Someplace in here I’m sure there’s a whole book, and I might turn it into one someday, but this is more a throw away discussion between Will and RJ as they’re heading out to help monitor an undercover drug buy related in my soon to come novel, “Dead Friends”.  The story is true, though I’ll deny it ever happened.

Hope you enjoy it.

We waited five minutes then walked out to the pickup RJ was driving.  It actually belonged to his brother Walter, a red and white Ford F-150.  We’d borrowed it for this operation.  Our piece of the plan was simple.  We’d drive out of town, and head south on 285 to the state line.  We’d pull over and stop there.  That put us a few miles from the buy and positioned us to get in and support the overwatch team.  We had all our gear behind the seat to include my recently acquired AK-47.

   “How often have you done this?” RJ asked me.

   I shook my head, watching the traffic of Antontio move past.  We pulled out onto the road to drive south ourselves.  Too many times, I thought.

   “The wildest surveillance we ever did,” I said, “had nothing to do with drugs.”

   “Oh?” RJ said.

   “Pickup on the side of the road,’ the sheriff radioed, not on the Sheriff’s channel, but the backup tactical channel.  It turned out Radio Shack had some encrypted stuff, and we’d spent money on it.  “As Romeo Romeo passed it, it pulled out to follow.  Red in color.  Looks like a Chevy S-10.”

   “Make out a plate?” RJ asked.

    We had to wait a few minutes.  I assumed they were trying to close the distance between them.  Finally, we got our answer.  “Oh, it’s Jose Gomez,” the Sheriff radioed.  “He’s checking his water.”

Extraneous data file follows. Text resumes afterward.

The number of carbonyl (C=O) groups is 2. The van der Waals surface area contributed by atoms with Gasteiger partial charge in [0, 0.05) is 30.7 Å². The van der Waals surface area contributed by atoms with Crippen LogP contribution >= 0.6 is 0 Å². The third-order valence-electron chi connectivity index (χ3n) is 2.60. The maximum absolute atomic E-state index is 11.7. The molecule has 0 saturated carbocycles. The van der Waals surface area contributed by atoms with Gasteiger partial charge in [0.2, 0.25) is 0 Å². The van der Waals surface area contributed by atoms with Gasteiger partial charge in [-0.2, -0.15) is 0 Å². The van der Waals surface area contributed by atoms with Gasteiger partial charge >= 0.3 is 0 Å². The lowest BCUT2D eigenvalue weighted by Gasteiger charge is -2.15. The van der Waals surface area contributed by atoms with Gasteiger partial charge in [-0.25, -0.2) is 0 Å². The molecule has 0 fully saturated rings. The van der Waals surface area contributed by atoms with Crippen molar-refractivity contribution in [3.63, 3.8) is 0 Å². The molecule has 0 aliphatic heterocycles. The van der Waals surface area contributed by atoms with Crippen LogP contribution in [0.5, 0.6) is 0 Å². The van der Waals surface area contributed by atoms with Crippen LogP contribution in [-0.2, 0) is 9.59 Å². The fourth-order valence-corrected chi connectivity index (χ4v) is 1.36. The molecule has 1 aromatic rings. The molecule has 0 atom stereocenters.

“Copy that,” I radioed back.

    “Jesus, we’re getting paranoid,” RJ said. 

    “Rightfully so,” I said.

    “You were saying,” RJ said.

   What was I saying, I thought, and then remembered.  “Oh, sorry about that.  It was a case that happened at Fort Riley.  Actually, it started off the post.  There’s a lake up there that’s popular with soldiers.  Good fishing, good boating, and the water is warm enough to swim in.  There are some nice beaches along the shoreline and nice places to grill and tan.  It’s called Milford lake, and it’s a low rent piece of heaven on Earth.”

    RJ checked our six and then turned back to watch the front.

     I was looking in the direction Max would be.  There was a couple of miles between us, not to mention plenty of trees and a small hill or two.  The only way I could have seen him was if I were Superman. 

    “Sounds nice,” RJ said.

   “Damn straight it’s nice.  Anyway, there’s a bridge that runs across the lake, and one of the more popular pastimes is to walk or drive across it.

   “So one fine day two soldiers were off, and they’re walking across that bridge. They were about half way across when all of a sudden, one of them doubles over in pain, stumbles to the railing, and falls over the side into the water.  He hits the water and never comes up.”

   I thought I saw something in the distance, and looking, saw what looked like a coyote or a dog cross the road.  I hadn’t thought about them.   I knew there were dogs in Oritz.  I hoped they hadn’t been alerted to the overwatch team.  Dogs barking might make someone wonder why.   

   “You’re kidding,” RJ said, listening to the story.